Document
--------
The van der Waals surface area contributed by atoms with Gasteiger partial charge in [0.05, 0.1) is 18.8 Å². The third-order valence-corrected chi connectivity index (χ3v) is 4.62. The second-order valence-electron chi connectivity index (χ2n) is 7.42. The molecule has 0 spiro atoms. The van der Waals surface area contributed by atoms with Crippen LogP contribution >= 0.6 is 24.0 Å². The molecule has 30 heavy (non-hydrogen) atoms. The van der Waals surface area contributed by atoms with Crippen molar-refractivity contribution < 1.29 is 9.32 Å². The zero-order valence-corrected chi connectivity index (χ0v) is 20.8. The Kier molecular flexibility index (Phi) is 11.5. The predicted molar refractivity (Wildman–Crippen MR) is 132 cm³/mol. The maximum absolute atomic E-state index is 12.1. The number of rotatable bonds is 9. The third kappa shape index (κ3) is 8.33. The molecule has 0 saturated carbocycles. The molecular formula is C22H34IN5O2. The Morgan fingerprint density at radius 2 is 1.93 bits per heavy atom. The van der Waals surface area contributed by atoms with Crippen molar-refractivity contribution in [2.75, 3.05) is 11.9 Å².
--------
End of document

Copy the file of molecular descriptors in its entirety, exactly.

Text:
The van der Waals surface area contributed by atoms with Gasteiger partial charge in [0.05, 0.1) is 18.8 Å². The third-order valence-corrected chi connectivity index (χ3v) is 4.62. The second-order valence-electron chi connectivity index (χ2n) is 7.42. The molecule has 0 spiro atoms. The van der Waals surface area contributed by atoms with Crippen LogP contribution >= 0.6 is 24.0 Å². The molecule has 30 heavy (non-hydrogen) atoms. The van der Waals surface area contributed by atoms with Crippen molar-refractivity contribution < 1.29 is 9.32 Å². The zero-order valence-corrected chi connectivity index (χ0v) is 20.8. The Kier molecular flexibility index (Phi) is 11.5. The predicted molar refractivity (Wildman–Crippen MR) is 132 cm³/mol. The maximum absolute atomic E-state index is 12.1. The number of rotatable bonds is 9. The third kappa shape index (κ3) is 8.33. The molecule has 0 saturated carbocycles. The molecular formula is C22H34IN5O2. The Morgan fingerprint density at radius 2 is 1.93 bits per heavy atom. The van der Waals surface area contributed by atoms with Crippen molar-refractivity contribution in [2.75, 3.05) is 11.9 Å².